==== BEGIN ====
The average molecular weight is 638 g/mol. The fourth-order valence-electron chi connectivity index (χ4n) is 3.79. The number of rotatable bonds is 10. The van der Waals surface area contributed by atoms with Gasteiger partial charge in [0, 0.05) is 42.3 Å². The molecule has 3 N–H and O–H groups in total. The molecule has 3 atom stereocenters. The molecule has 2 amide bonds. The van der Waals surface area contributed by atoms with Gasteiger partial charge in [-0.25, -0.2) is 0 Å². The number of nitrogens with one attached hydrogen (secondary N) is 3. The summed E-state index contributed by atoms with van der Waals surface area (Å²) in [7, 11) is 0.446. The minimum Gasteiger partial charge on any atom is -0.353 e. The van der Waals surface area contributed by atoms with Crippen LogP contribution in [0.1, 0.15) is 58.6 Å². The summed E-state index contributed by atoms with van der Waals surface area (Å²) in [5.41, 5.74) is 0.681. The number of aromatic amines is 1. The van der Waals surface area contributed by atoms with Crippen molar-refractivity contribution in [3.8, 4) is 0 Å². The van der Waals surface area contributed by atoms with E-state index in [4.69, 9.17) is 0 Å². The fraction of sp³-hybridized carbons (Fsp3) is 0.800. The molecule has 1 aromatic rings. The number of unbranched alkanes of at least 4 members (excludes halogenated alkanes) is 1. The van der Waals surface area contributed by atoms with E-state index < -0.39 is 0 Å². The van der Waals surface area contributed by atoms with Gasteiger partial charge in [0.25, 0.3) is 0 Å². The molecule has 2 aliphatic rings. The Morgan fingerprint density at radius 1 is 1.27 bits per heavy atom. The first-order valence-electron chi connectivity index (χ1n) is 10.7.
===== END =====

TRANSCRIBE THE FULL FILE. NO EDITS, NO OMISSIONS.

The average molecular weight is 638 g/mol. The fourth-order valence-electron chi connectivity index (χ4n) is 3.79. The number of rotatable bonds is 10. The van der Waals surface area contributed by atoms with Gasteiger partial charge in [0, 0.05) is 42.3 Å². The molecule has 3 N–H and O–H groups in total. The molecule has 3 atom stereocenters. The molecule has 2 amide bonds. The van der Waals surface area contributed by atoms with Gasteiger partial charge in [-0.25, -0.2) is 0 Å². The number of nitrogens with one attached hydrogen (secondary N) is 3. The summed E-state index contributed by atoms with van der Waals surface area (Å²) in [7, 11) is 0.446. The minimum Gasteiger partial charge on any atom is -0.353 e. The van der Waals surface area contributed by atoms with Crippen LogP contribution in [0.1, 0.15) is 58.6 Å². The summed E-state index contributed by atoms with van der Waals surface area (Å²) in [5.41, 5.74) is 0.681. The number of aromatic amines is 1. The van der Waals surface area contributed by atoms with Crippen molar-refractivity contribution in [3.8, 4) is 0 Å². The van der Waals surface area contributed by atoms with E-state index in [4.69, 9.17) is 0 Å². The fraction of sp³-hybridized carbons (Fsp3) is 0.800. The molecule has 1 aromatic rings. The number of unbranched alkanes of at least 4 members (excludes halogenated alkanes) is 1. The van der Waals surface area contributed by atoms with E-state index < -0.39 is 0 Å². The van der Waals surface area contributed by atoms with Gasteiger partial charge in [0.25, 0.3) is 0 Å². The molecule has 2 aliphatic rings. The Morgan fingerprint density at radius 1 is 1.27 bits per heavy atom. The first-order valence-electron chi connectivity index (χ1n) is 10.7.